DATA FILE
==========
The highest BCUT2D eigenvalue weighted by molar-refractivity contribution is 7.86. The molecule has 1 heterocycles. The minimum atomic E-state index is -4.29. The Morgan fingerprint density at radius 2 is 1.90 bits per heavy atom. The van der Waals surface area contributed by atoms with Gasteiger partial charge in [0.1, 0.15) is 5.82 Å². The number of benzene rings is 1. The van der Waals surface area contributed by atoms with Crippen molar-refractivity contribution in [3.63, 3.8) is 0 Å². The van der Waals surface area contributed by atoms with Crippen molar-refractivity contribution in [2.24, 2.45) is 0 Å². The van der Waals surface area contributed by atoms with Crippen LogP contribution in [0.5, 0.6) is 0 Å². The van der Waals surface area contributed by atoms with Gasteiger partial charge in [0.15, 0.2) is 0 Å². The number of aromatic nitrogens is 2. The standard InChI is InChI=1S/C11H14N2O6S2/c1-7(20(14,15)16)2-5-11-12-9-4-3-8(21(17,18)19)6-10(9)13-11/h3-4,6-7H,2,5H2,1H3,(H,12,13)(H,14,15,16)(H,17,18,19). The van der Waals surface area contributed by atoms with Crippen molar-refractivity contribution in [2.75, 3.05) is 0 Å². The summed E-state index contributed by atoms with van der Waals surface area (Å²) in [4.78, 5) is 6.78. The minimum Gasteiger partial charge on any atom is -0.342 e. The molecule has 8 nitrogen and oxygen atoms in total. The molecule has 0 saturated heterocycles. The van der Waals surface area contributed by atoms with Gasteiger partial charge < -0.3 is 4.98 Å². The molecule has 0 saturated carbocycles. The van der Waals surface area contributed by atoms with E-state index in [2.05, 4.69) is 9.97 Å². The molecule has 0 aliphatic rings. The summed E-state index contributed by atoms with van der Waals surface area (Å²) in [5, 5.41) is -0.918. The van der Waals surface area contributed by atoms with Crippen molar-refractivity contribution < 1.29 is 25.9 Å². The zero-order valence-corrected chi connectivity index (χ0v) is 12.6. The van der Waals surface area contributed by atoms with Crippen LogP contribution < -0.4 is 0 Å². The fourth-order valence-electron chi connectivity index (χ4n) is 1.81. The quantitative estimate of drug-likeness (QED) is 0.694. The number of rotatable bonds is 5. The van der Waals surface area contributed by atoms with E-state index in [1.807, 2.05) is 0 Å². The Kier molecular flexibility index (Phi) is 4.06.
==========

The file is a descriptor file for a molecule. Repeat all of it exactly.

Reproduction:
The highest BCUT2D eigenvalue weighted by molar-refractivity contribution is 7.86. The molecule has 1 heterocycles. The minimum atomic E-state index is -4.29. The Morgan fingerprint density at radius 2 is 1.90 bits per heavy atom. The van der Waals surface area contributed by atoms with Gasteiger partial charge in [0.1, 0.15) is 5.82 Å². The number of benzene rings is 1. The van der Waals surface area contributed by atoms with Crippen molar-refractivity contribution in [3.63, 3.8) is 0 Å². The van der Waals surface area contributed by atoms with Crippen molar-refractivity contribution in [2.24, 2.45) is 0 Å². The van der Waals surface area contributed by atoms with Crippen LogP contribution in [0.5, 0.6) is 0 Å². The van der Waals surface area contributed by atoms with Gasteiger partial charge in [0.15, 0.2) is 0 Å². The number of aromatic nitrogens is 2. The standard InChI is InChI=1S/C11H14N2O6S2/c1-7(20(14,15)16)2-5-11-12-9-4-3-8(21(17,18)19)6-10(9)13-11/h3-4,6-7H,2,5H2,1H3,(H,12,13)(H,14,15,16)(H,17,18,19). The van der Waals surface area contributed by atoms with Crippen molar-refractivity contribution in [2.75, 3.05) is 0 Å². The summed E-state index contributed by atoms with van der Waals surface area (Å²) in [4.78, 5) is 6.78. The minimum Gasteiger partial charge on any atom is -0.342 e. The molecule has 8 nitrogen and oxygen atoms in total. The molecule has 0 saturated heterocycles. The van der Waals surface area contributed by atoms with Gasteiger partial charge < -0.3 is 4.98 Å². The molecule has 0 saturated carbocycles. The van der Waals surface area contributed by atoms with E-state index in [2.05, 4.69) is 9.97 Å². The molecule has 0 aliphatic rings. The summed E-state index contributed by atoms with van der Waals surface area (Å²) in [5, 5.41) is -0.918. The van der Waals surface area contributed by atoms with Crippen molar-refractivity contribution < 1.29 is 25.9 Å². The zero-order valence-corrected chi connectivity index (χ0v) is 12.6. The van der Waals surface area contributed by atoms with Crippen LogP contribution < -0.4 is 0 Å². The fourth-order valence-electron chi connectivity index (χ4n) is 1.81. The quantitative estimate of drug-likeness (QED) is 0.694. The number of rotatable bonds is 5. The van der Waals surface area contributed by atoms with E-state index in [1.807, 2.05) is 0 Å². The Kier molecular flexibility index (Phi) is 4.06.